Unlocking the Mysteries of Sleep
WebMD News Archive
Nov. 1, 2001 -- "I'll sleep on it" may seem like a last resort when problems get too murky. But new science is revealing why this time-tested remedy works. Researchers are also learning more about the role that sleep plays -- or doesn't play -- in helping us cram for tests or learn new skills like dancing, tennis, and the piano.
The studies appear in the current issue of the journal Science.
Researchers have long debated the connection between REM (rapid eye movement) sleep and learning. A popular notion has been that sleeping allows the brain to consolidate memories, to facilitate learning. But one group of researchers finds just the opposite, that sleep plays little role in helping us learn new material.
"Learning occurs during alert, waking hours, not during sleep," says Jerome M. Siegel, PhD, professor of psychiatry at UCLA and chief of neurobiology research at Sepulveda VA Medical Center in Los Angeles.
If anything, getting a good night's sleep helps with concentration -- that's the benefit, Siegel tells WebMD. "It's very important to be well-rested if you want to learn something. You don't want to fall asleep in the test. It's like eating before a test; you have to take care of yourself. It's not that REM sleep helps learning. It's not important for memory."
In his paper, Siegel reviewed numerous animal and human studies, looking at the effects of REM sleep. Many found that depriving animals and humans of REM sleep did not impair their ability to form long-term memories.
"The switch from temporary memory to permanent memory seems to occur during waking hours," he says. "You don't need sleep to retain it."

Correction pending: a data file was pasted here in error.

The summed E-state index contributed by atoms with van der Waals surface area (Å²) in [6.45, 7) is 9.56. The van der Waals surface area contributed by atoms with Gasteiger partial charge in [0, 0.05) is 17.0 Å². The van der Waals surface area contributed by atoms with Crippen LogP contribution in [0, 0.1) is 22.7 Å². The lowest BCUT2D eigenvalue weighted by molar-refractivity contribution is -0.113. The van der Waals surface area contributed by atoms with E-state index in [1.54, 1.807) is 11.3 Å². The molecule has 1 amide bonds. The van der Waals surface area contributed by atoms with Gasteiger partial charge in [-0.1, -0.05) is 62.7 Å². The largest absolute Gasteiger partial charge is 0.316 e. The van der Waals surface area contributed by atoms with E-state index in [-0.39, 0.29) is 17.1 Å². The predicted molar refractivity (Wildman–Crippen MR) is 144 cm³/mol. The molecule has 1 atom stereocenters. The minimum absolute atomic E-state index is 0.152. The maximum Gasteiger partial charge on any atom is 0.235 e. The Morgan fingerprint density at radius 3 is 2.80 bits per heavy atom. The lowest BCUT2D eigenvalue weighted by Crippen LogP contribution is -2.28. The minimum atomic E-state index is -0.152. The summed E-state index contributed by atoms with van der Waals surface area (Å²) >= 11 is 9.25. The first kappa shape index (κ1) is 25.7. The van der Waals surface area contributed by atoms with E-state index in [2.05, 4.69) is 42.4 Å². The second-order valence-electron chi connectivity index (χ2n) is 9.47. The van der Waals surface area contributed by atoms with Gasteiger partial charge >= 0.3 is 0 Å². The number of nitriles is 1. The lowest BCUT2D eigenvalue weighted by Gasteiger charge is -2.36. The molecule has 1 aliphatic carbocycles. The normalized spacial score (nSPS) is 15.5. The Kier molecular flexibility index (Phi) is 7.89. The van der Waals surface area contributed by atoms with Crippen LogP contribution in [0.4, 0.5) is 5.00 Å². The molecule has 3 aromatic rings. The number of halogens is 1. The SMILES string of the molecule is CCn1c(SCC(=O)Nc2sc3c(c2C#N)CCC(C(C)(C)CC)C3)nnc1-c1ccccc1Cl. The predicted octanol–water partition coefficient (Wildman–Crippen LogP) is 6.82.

There are plenty of people who have no REM sleep -- for various reasons -- who don't have memory problems, Siegel says. People taking drugs known as MAO inhibitors for depression are a perfect example; so are some brain injury patients.
Also, people who learn very well -- those with high IQs -- do not seem to have any pattern of greater REM sleep than those who are retarded. Likewise, some of the smartest animals -- dolphins, whales -- get very little REM sleep whereas the platypus, an entirely instinct-driven animal, gets more REM sleep than any other animal.
In fact, among all the animals, humans don't have especially high or low amounts of REM sleep, he tells WebMD. "We really don't know the purpose of REM sleep," Siegel says. "We don't even fully understand learning."
REM sleep may actually help us with certain types of learning -- what's called "procedural" learning, "when you're learning how rather than what," says Robert Stickgold, PhD, assistant professor of psychiatry at Harvard Medical School and a cognitive neuroscientist.
Stickgold agrees with Siegel, that "simple declarative memory" -- like remembering facts for a test, phone numbers, or word lists -- is not dependent on sleep. "Everything we learn while waking gets learned before we sleep. So clearly those are not dependent on sleep for their initial consolidation," he tells WebMD.